Granadillas are small to medium fruits, averaging 6 to 8 centimeters in length and 3 to 5 centimeters in diameter, and have an elongated, oblong to oval shape with a hollow, lightweight feel. The rind is smooth, firm, and thick, initially green when young, darkening to an orange-yellow hue with maturity. It is important to note that the rind does not wrinkle, unlike purple passion fruit, and will remain smooth when ripe. The surface of the rind is brittle and can be easily cracked, sometimes covered in light tan to white specks. Underneath the outer shell, there is a layer of white, sticky, and spongy pith, encasing a mucilaginous, translucent pulp with many small, flat black seeds. The pulp is aqueous, slippery, and aromatic, while the seeds provide a crunchy consistency. Granadillas have a bright, sweet, and tangy, fruity flavor with tropical and floral undertones. The seeds also add subtle, nutty notes.
Granadillas, botanically classified as Passiflora ligularis, are fruits of a climbing vine belonging to the Passifloraceae family. The sweet and tangy, seedy fruits are native to Central and South America and have become widely naturalized in tropical and subtropical regions worldwide. Granadilla is known by many names and spellings, including Sugar fruit, Sweet Granadilla, Granadia, Grandilla, and Granada China. The yellow-skin fruits are not as well-known as the purple passionfruit, but they are increasing in popularity, especially throughout Central America, for their mild nature. Granadillas are highly favored for their sweet, tropical taste and have become an exotic flavoring popularly incorporated into cocktails and desserts.
Granadillas are a good source of vitamins A and C, antioxidants that strengthen the immune system, reduce inflammation, and boost collagen production within the skin. The fruits are also high in fiber to regulate the digestive tract, provide phosphorus to assist in bone growth, and contain lower amounts of iron, potassium, and calcium.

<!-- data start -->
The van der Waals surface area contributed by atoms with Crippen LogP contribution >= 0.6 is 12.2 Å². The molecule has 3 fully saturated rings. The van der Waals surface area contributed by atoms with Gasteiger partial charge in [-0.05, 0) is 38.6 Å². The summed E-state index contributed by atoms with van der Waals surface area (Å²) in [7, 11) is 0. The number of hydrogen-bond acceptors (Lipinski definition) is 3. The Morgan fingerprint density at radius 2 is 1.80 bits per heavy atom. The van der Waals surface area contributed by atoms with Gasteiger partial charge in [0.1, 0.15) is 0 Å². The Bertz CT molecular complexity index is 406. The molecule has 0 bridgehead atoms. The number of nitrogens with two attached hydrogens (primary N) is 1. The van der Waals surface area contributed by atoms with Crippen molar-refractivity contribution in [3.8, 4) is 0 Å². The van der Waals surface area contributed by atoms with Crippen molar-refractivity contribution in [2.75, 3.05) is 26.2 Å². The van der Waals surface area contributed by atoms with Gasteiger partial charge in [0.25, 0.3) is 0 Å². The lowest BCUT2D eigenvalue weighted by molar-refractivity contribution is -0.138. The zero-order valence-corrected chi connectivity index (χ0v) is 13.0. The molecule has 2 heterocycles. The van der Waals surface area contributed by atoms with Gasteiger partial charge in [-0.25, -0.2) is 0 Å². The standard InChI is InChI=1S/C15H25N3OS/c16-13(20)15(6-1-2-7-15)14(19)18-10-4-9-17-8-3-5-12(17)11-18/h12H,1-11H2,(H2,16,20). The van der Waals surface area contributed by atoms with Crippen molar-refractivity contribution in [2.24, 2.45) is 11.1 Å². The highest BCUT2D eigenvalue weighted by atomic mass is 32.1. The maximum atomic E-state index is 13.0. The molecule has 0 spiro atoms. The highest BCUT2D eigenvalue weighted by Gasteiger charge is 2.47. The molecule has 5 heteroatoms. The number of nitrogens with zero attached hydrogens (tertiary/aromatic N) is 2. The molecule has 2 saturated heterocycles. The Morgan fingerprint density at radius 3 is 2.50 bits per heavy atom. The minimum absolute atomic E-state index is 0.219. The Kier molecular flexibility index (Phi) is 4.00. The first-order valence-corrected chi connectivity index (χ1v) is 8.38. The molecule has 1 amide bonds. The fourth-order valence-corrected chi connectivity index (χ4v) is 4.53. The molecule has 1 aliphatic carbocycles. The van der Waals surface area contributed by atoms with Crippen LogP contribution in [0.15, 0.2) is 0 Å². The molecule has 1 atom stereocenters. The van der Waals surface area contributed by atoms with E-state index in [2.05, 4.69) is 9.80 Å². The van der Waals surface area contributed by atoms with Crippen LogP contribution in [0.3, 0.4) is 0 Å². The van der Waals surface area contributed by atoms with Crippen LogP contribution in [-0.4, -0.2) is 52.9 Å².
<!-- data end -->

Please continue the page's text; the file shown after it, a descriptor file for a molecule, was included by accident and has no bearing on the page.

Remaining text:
Granadillas are best suited for raw applications as their sweet flavor and smooth, crunchy pulp is showcased when consumed fresh, out of hand. The brittle rind can be sliced or broken in half by hand, and the pulp can be scooped with a spoon and eaten raw. Granadilla pulp can also be poured over yogurt as a fresh topping, mixed into fruit salads, or incorporated into dressings. In addition to culinary applications, Granadilla pulp can be juiced and strained, mixing the sweet liquid into fruit drinks, cocktails, and smoothies.
In Peru, Granadilla is frequently combined with orange or tangerine juice to create a sweet and tart breakfast juice. The pulp can also be made into jams and marmalades or used to flavor ice cream, sorbets, pies, pavlova, and cake frosting. Granadillas pair well with strawberries, blueberries, tangerines, blood oranges, limes, mascarpone, and yogurt. The fruits will keep 1 to 2 weeks when stored at room temperature and 2 to 4 weeks when stored in the refrigerator. The storage life of the Granadilla also largely depends on when the fruit was picked.
When Spanish missionaries arrived in Central America in the 16th century, they were enthralled by the passionflower and saw Christian symbolism within the flower’s anatomical structure. Spanish missionaries believed the flower’s appearance resembled icons of Christ’s crucifixion, also known as the “Passion,” which was the period between the last supper and Christ’s death on the cross.
The missionaries used these details on the flowers as visual symbols to share the crucifixion story with native peoples. Within the intricacy of the flower’s structure, the missionaries found the crown of thorns in the seventy-two filaments radiating from the blossom’s circumference, the five wounds Jesus suffered in his execution in the five stamens, and three stigmas represented the three nails that held him to the cross. After the missionary’s use of the flowers, the flowers became known as “Flor das Cinco Chagas” or the “Flower of The Five Wounds,” and were also named “Espina de Cristo” or “Christ’s thorn.” Eventually, the entire plant was generally labeled the passion plant, leading to the name passionfruit.
Granadillas are native to South and Central America and have been growing wild since ancient times. The vines thrive in elevations between 3,000 and 8,850 feet, especially in the Andes Mountains, and were introduced in the early 19th century to regions within the United States, Asia, and the Caribbean. Outside of their native region, Granadilla vines are sometimes labeled as an aggressive invasive species. Today Granadillas are available at local markets and specialty grocers in North America, Central America, South America, Asia, Southeast Asia, Africa, and Australia.